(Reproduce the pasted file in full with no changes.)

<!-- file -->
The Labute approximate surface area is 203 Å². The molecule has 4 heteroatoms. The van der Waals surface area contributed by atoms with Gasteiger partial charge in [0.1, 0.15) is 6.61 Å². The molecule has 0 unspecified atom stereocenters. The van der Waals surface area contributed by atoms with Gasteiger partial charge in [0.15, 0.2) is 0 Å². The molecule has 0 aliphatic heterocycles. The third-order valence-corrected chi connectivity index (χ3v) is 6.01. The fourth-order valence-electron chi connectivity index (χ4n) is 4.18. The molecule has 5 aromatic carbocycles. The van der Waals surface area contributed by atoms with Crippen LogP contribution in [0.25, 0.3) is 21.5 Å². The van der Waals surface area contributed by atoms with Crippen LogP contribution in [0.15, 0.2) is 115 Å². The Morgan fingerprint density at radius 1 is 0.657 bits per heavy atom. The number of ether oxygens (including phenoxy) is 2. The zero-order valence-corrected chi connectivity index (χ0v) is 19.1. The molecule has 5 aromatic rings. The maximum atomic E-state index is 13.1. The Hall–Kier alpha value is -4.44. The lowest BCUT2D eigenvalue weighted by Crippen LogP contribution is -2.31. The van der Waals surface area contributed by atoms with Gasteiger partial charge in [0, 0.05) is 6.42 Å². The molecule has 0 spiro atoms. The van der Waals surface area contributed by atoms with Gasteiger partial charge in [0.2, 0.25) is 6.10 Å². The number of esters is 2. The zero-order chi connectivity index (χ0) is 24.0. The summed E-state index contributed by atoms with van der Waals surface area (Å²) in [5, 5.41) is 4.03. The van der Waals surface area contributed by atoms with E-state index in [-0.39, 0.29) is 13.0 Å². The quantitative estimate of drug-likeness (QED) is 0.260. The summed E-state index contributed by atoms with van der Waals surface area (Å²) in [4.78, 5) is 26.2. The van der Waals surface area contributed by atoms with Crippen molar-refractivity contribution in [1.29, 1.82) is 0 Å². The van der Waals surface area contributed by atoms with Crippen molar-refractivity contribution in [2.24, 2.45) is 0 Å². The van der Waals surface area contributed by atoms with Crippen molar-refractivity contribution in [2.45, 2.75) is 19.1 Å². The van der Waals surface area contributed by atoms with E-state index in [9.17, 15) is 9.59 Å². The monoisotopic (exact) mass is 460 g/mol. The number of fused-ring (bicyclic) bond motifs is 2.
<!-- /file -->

The Labute approximate surface area is 203 Å². The molecule has 4 heteroatoms. The van der Waals surface area contributed by atoms with Gasteiger partial charge in [0.1, 0.15) is 6.61 Å². The molecule has 0 unspecified atom stereocenters. The van der Waals surface area contributed by atoms with Gasteiger partial charge in [0.15, 0.2) is 0 Å². The molecule has 0 aliphatic heterocycles. The third-order valence-corrected chi connectivity index (χ3v) is 6.01. The fourth-order valence-electron chi connectivity index (χ4n) is 4.18. The molecule has 5 aromatic carbocycles. The van der Waals surface area contributed by atoms with Crippen LogP contribution in [0.25, 0.3) is 21.5 Å². The van der Waals surface area contributed by atoms with Crippen LogP contribution in [0.15, 0.2) is 115 Å². The Morgan fingerprint density at radius 1 is 0.657 bits per heavy atom. The number of ether oxygens (including phenoxy) is 2. The zero-order valence-corrected chi connectivity index (χ0v) is 19.1. The molecule has 5 aromatic rings. The maximum atomic E-state index is 13.1. The Hall–Kier alpha value is -4.44. The lowest BCUT2D eigenvalue weighted by Crippen LogP contribution is -2.31. The van der Waals surface area contributed by atoms with Gasteiger partial charge in [0, 0.05) is 6.42 Å². The molecule has 0 spiro atoms. The van der Waals surface area contributed by atoms with Gasteiger partial charge in [0.2, 0.25) is 6.10 Å². The number of esters is 2. The zero-order chi connectivity index (χ0) is 24.0. The summed E-state index contributed by atoms with van der Waals surface area (Å²) in [5, 5.41) is 4.03. The van der Waals surface area contributed by atoms with E-state index in [-0.39, 0.29) is 13.0 Å². The quantitative estimate of drug-likeness (QED) is 0.260. The summed E-state index contributed by atoms with van der Waals surface area (Å²) in [4.78, 5) is 26.2. The van der Waals surface area contributed by atoms with Crippen molar-refractivity contribution in [1.29, 1.82) is 0 Å². The van der Waals surface area contributed by atoms with Crippen molar-refractivity contribution in [2.24, 2.45) is 0 Å². The van der Waals surface area contributed by atoms with Crippen molar-refractivity contribution in [2.45, 2.75) is 19.1 Å². The van der Waals surface area contributed by atoms with E-state index in [9.17, 15) is 9.59 Å². The monoisotopic (exact) mass is 460 g/mol. The number of fused-ring (bicyclic) bond motifs is 2.